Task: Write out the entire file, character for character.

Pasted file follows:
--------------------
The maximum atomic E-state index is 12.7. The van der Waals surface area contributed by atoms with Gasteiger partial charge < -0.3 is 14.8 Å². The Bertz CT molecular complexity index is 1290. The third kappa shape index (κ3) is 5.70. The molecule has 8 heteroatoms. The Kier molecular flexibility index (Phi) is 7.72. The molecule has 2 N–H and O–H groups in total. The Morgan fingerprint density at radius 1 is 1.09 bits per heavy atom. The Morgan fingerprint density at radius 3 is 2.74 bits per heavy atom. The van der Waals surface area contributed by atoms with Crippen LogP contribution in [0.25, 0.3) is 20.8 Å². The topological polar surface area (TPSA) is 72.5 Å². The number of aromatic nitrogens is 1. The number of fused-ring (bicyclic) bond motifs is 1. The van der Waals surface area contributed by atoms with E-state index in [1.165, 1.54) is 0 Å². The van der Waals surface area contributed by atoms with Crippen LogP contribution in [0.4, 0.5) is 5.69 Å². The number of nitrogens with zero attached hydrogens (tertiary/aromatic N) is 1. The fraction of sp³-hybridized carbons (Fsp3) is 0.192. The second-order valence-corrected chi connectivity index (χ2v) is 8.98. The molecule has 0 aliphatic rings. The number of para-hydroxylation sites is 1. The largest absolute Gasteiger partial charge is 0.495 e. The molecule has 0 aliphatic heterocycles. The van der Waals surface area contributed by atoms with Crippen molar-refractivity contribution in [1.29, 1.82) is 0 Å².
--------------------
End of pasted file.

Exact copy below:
The maximum atomic E-state index is 12.7. The van der Waals surface area contributed by atoms with Gasteiger partial charge < -0.3 is 14.8 Å². The Bertz CT molecular complexity index is 1290. The third kappa shape index (κ3) is 5.70. The molecule has 8 heteroatoms. The Kier molecular flexibility index (Phi) is 7.72. The molecule has 2 N–H and O–H groups in total. The Morgan fingerprint density at radius 1 is 1.09 bits per heavy atom. The Morgan fingerprint density at radius 3 is 2.74 bits per heavy atom. The van der Waals surface area contributed by atoms with Crippen LogP contribution in [0.25, 0.3) is 20.8 Å². The topological polar surface area (TPSA) is 72.5 Å². The number of aromatic nitrogens is 1. The number of fused-ring (bicyclic) bond motifs is 1. The van der Waals surface area contributed by atoms with E-state index in [1.165, 1.54) is 0 Å². The van der Waals surface area contributed by atoms with Crippen LogP contribution in [0.4, 0.5) is 5.69 Å². The number of nitrogens with zero attached hydrogens (tertiary/aromatic N) is 1. The fraction of sp³-hybridized carbons (Fsp3) is 0.192. The second-order valence-corrected chi connectivity index (χ2v) is 8.98. The molecule has 0 aliphatic rings. The number of para-hydroxylation sites is 1. The largest absolute Gasteiger partial charge is 0.495 e. The molecule has 0 aliphatic heterocycles. The van der Waals surface area contributed by atoms with Crippen molar-refractivity contribution in [1.29, 1.82) is 0 Å².